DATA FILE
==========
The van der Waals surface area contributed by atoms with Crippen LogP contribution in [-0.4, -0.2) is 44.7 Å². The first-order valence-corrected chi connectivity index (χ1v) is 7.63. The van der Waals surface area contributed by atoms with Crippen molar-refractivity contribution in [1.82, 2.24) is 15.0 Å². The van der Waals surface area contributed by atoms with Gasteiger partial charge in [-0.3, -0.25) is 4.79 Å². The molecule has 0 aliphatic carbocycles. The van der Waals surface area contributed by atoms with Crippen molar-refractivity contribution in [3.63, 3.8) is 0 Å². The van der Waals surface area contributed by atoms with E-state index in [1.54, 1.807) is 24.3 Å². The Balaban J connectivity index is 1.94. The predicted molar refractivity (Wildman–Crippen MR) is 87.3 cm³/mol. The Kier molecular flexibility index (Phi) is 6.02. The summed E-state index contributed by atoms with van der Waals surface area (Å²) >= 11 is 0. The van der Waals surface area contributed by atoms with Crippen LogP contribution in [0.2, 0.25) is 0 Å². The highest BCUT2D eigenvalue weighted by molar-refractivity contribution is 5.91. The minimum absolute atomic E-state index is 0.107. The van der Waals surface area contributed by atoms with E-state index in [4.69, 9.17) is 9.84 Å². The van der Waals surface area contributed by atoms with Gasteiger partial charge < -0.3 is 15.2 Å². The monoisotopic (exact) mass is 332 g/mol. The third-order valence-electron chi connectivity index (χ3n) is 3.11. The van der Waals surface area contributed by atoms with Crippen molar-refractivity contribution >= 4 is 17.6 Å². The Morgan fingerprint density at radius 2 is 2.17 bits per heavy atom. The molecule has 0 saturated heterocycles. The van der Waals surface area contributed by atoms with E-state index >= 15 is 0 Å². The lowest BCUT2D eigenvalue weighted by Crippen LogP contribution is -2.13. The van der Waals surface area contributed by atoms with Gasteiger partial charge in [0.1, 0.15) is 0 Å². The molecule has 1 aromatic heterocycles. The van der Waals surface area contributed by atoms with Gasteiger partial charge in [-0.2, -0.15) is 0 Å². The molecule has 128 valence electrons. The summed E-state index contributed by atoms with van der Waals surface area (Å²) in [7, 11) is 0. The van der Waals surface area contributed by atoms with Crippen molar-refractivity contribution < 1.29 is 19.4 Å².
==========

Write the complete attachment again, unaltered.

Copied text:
The van der Waals surface area contributed by atoms with Crippen LogP contribution in [-0.4, -0.2) is 44.7 Å². The first-order valence-corrected chi connectivity index (χ1v) is 7.63. The van der Waals surface area contributed by atoms with Crippen molar-refractivity contribution in [1.82, 2.24) is 15.0 Å². The van der Waals surface area contributed by atoms with Gasteiger partial charge in [-0.3, -0.25) is 4.79 Å². The molecule has 0 aliphatic carbocycles. The van der Waals surface area contributed by atoms with Crippen molar-refractivity contribution in [3.63, 3.8) is 0 Å². The van der Waals surface area contributed by atoms with E-state index in [1.54, 1.807) is 24.3 Å². The Balaban J connectivity index is 1.94. The predicted molar refractivity (Wildman–Crippen MR) is 87.3 cm³/mol. The Kier molecular flexibility index (Phi) is 6.02. The summed E-state index contributed by atoms with van der Waals surface area (Å²) >= 11 is 0. The van der Waals surface area contributed by atoms with Crippen LogP contribution in [0.2, 0.25) is 0 Å². The highest BCUT2D eigenvalue weighted by molar-refractivity contribution is 5.91. The minimum absolute atomic E-state index is 0.107. The van der Waals surface area contributed by atoms with E-state index in [4.69, 9.17) is 9.84 Å². The van der Waals surface area contributed by atoms with Gasteiger partial charge < -0.3 is 15.2 Å². The monoisotopic (exact) mass is 332 g/mol. The third-order valence-electron chi connectivity index (χ3n) is 3.11. The van der Waals surface area contributed by atoms with Crippen molar-refractivity contribution >= 4 is 17.6 Å². The Morgan fingerprint density at radius 2 is 2.17 bits per heavy atom. The molecule has 0 saturated heterocycles. The van der Waals surface area contributed by atoms with E-state index >= 15 is 0 Å². The lowest BCUT2D eigenvalue weighted by Crippen LogP contribution is -2.13. The van der Waals surface area contributed by atoms with Gasteiger partial charge in [0.1, 0.15) is 0 Å². The molecule has 1 aromatic heterocycles. The van der Waals surface area contributed by atoms with Gasteiger partial charge in [-0.2, -0.15) is 0 Å². The molecule has 128 valence electrons. The summed E-state index contributed by atoms with van der Waals surface area (Å²) in [7, 11) is 0. The van der Waals surface area contributed by atoms with Crippen molar-refractivity contribution < 1.29 is 19.4 Å².